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> [event.target.name]: event.target.value

Dumb question but I've never seen this syntax before. What does it do or what is it called? (The brackets)




Computed property names. Any expression whose value can convert to a string or symbol will work. ES6 added them:

https://developer.mozilla.org/en-US/docs/Web/JavaScript/Refe...


Excellent, thanks!


It's not a dumb question at all. It's relatively new, and I would implore the originator of that comment to take a different tone. It requires a newer browser or some sort of transpilation step. (You're probably already using one if you're using React)

Most of the React community has forged forward with ES6/ES2015, so learning that is definitely a part of the process.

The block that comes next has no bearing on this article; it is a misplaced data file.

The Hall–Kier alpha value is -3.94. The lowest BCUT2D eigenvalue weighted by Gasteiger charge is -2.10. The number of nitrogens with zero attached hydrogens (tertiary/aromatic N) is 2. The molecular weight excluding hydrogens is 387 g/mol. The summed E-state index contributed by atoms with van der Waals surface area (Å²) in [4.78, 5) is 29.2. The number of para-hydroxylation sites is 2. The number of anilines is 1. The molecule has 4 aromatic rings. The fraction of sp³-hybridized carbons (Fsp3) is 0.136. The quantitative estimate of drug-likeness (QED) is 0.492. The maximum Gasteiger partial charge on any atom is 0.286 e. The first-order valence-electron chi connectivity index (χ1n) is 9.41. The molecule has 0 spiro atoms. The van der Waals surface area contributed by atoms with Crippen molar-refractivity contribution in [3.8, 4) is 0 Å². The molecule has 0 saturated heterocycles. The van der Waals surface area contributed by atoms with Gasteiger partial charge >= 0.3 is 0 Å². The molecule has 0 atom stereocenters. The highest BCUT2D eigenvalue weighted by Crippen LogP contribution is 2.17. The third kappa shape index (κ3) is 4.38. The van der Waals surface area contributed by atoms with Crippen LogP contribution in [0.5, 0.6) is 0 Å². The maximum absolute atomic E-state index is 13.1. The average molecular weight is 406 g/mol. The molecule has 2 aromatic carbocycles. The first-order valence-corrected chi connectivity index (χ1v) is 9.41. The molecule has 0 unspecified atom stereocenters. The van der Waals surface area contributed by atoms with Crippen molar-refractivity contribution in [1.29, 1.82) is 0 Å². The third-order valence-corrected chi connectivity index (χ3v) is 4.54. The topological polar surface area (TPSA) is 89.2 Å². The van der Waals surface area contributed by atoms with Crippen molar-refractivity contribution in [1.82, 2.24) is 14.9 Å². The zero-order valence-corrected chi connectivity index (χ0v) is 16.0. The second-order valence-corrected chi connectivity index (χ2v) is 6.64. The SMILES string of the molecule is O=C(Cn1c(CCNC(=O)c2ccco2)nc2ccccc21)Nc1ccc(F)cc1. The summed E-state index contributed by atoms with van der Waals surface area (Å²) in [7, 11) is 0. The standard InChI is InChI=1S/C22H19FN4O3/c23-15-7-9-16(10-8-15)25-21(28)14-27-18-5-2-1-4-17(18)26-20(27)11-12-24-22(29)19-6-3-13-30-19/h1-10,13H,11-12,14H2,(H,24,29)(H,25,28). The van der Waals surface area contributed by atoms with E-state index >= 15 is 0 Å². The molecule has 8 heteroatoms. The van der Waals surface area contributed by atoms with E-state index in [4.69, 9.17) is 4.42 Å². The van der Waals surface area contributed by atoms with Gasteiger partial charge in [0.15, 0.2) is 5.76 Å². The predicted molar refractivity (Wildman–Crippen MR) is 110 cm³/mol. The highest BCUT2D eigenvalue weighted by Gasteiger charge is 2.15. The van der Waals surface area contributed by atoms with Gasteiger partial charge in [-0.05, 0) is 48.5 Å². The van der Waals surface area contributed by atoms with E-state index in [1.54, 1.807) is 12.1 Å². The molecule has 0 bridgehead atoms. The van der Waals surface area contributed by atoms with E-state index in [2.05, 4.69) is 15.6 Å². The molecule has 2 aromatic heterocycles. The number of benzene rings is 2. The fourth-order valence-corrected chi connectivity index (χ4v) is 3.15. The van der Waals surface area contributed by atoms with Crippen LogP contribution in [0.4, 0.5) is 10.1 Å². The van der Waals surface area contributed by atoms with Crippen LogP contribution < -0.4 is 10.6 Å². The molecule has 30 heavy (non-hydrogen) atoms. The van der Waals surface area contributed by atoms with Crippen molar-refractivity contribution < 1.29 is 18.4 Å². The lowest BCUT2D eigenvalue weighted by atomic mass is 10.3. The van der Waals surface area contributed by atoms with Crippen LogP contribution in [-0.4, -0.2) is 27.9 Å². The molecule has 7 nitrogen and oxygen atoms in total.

He may have chosen to use newer syntax, but the same pattern can be used without computed keys with only a tiny more code:

  var stateUpdate = {}
  stateUpdate[event.target.name] = event.target.value;
  this.setState=(stateUpdate);
I don't think there was anything necessarily wrong with his tone as he was addressing the tone of the original article.


Telling someone, "or maybe you should learn JavaScript" is kind a really jerky way of saying, "you don't know what you're doing". I do think it was a terrible way to share knowledge. Yet it was an excellent way to say, "I know more than you".


I agree it is rather combative, however it's also true. To claim that X pattern is a reason to not use a library when said pattern is actually an anti-pattern you've used because of lack of understanding is going to garner these kinds of reactions.


This is exactly what I've been using for a while now, and was hoping something better already existed in ES6. Great to know there is!

FWIW, this is supported in the newest Chrome as well.




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